• bacteriocin;
  • Clostridium botulinum;
  • izushi;
  • Listeria;
  • preserved marine food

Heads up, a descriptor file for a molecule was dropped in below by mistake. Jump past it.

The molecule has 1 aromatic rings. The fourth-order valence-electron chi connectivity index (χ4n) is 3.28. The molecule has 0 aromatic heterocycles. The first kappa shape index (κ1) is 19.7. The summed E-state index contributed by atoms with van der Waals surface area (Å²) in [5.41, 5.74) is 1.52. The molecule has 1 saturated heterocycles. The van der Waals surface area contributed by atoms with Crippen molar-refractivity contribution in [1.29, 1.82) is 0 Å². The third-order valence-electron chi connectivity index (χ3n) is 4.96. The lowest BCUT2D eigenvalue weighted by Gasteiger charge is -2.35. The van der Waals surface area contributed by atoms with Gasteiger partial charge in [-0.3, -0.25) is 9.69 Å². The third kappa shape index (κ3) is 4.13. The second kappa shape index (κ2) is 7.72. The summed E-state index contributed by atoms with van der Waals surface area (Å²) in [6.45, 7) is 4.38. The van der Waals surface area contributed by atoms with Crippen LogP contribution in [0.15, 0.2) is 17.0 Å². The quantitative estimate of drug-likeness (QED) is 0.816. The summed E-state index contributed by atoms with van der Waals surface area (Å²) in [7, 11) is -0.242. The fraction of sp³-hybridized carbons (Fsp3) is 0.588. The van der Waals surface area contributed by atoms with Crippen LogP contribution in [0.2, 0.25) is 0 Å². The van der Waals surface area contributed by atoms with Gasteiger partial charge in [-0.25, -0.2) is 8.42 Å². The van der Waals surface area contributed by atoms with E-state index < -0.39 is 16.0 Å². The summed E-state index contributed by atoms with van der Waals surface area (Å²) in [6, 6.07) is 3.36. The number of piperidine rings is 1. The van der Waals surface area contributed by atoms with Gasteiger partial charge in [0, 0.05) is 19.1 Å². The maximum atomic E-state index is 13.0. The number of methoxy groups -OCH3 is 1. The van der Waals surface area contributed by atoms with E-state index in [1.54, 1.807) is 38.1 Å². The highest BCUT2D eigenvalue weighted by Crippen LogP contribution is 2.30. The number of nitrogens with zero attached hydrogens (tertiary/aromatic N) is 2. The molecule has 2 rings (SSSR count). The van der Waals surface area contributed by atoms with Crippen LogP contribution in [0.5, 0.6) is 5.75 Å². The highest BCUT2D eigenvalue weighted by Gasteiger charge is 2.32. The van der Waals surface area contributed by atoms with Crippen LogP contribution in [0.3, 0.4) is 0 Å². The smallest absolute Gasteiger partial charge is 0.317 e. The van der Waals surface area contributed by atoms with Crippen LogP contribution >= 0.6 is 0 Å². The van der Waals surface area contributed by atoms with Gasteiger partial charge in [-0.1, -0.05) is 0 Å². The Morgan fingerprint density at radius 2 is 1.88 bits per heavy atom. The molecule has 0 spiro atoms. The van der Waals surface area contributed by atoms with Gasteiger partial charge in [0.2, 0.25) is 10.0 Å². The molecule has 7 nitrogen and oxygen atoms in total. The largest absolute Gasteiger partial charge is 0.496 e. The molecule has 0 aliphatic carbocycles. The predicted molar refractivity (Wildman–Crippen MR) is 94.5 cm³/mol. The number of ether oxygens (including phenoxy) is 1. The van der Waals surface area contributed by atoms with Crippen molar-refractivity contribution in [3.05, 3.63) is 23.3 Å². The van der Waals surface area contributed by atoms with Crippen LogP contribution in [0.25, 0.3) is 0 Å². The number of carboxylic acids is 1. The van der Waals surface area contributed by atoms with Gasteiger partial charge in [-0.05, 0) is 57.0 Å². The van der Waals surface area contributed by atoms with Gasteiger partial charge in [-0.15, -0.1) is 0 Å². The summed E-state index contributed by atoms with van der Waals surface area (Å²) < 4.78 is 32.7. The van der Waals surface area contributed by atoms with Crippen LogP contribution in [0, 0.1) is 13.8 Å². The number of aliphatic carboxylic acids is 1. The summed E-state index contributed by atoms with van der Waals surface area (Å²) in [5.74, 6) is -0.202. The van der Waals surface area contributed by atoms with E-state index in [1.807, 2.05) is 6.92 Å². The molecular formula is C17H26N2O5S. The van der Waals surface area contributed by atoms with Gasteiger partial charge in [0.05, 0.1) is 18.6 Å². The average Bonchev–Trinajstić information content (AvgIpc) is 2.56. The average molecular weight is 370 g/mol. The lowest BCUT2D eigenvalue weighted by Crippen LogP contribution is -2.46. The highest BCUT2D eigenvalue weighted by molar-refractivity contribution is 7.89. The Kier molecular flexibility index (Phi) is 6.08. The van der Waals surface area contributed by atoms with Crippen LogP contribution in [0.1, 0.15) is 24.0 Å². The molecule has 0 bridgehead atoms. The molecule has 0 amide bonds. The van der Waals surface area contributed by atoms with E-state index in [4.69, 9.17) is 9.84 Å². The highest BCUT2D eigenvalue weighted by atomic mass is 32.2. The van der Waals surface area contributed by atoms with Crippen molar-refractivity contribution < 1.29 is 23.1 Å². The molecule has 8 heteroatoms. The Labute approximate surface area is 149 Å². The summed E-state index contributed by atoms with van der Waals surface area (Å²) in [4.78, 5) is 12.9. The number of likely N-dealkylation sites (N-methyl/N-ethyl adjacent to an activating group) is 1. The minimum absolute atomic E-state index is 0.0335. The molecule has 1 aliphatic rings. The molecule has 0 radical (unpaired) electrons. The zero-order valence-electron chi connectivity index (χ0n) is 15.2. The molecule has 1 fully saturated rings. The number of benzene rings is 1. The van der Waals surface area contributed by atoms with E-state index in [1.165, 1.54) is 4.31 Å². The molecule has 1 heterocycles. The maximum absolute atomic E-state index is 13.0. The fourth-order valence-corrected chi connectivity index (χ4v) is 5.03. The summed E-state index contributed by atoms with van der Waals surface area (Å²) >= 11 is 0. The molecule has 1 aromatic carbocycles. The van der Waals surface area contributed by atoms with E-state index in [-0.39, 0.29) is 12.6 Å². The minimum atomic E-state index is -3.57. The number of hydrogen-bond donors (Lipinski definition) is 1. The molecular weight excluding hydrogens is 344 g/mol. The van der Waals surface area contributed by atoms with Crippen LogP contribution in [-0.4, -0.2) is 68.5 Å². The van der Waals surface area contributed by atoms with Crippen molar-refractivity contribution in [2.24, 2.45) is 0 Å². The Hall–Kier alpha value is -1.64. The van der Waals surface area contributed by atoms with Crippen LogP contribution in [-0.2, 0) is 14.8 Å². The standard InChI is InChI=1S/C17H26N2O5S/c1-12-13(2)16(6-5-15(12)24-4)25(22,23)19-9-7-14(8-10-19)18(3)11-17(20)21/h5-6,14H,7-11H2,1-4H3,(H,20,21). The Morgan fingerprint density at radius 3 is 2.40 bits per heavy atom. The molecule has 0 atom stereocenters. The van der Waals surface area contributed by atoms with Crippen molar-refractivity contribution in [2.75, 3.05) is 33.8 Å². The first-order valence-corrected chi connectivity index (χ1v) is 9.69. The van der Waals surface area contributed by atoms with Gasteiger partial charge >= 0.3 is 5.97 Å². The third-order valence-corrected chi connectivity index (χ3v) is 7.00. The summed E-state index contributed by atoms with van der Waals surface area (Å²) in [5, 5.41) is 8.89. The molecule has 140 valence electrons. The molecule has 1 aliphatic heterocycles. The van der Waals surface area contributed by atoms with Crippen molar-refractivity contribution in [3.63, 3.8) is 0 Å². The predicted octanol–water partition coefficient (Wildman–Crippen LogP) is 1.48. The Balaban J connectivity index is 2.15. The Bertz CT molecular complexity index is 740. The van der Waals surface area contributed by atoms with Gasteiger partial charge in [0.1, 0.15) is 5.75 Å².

ABSTRACT:  Fermentation of raw marine food is popular in Japan, but is occasionally associated with Clostridium botulinum outbreaks. Lactic acid bacteria in fermented food produce antibacterial substances (ABS). An ABS producing strain Iz.3.13 was isolated from commercially fermented ‘izushi’. The purpose of this study was to characterize strain Iz.3.13 and the ABS it produced. Strain Iz.3.13 was identified as Pediococcus pentosaceus by morphological, biochemical characteristics and 16S rDNA sequence similarity. Strain Iz.3.13ABS produced and ABS inhibited Listeria and Cl. botulinum. The ABS was inhibited by α-chymotrypsin and proteinase K, but not by catalase, lipase, or α-amylase indicating the ABS was a bacteriocin. The bacteriocin remained active at 100°C for 15 min, and pH 2–8. Mode of action of the bacteriocin against Listeria monocytogenes was bactericidal and bacteriolytic. Partial analysis of the purified bacteriocin by Edman degradation, showed a 22-amino acid residue closely related to Pediocin AcH. However, MALDI-TOF-MS analysis estimated a molecular mass of 4621.6 Da. This is a first report of a Cl. botulinum-inhibiting bacteriocin-producer from traditional Japanese fermented marine food. The bacteriocin produced by Ped. pentosaceus Iz.3.13 might have potential to ensure the safety of fermented marine food.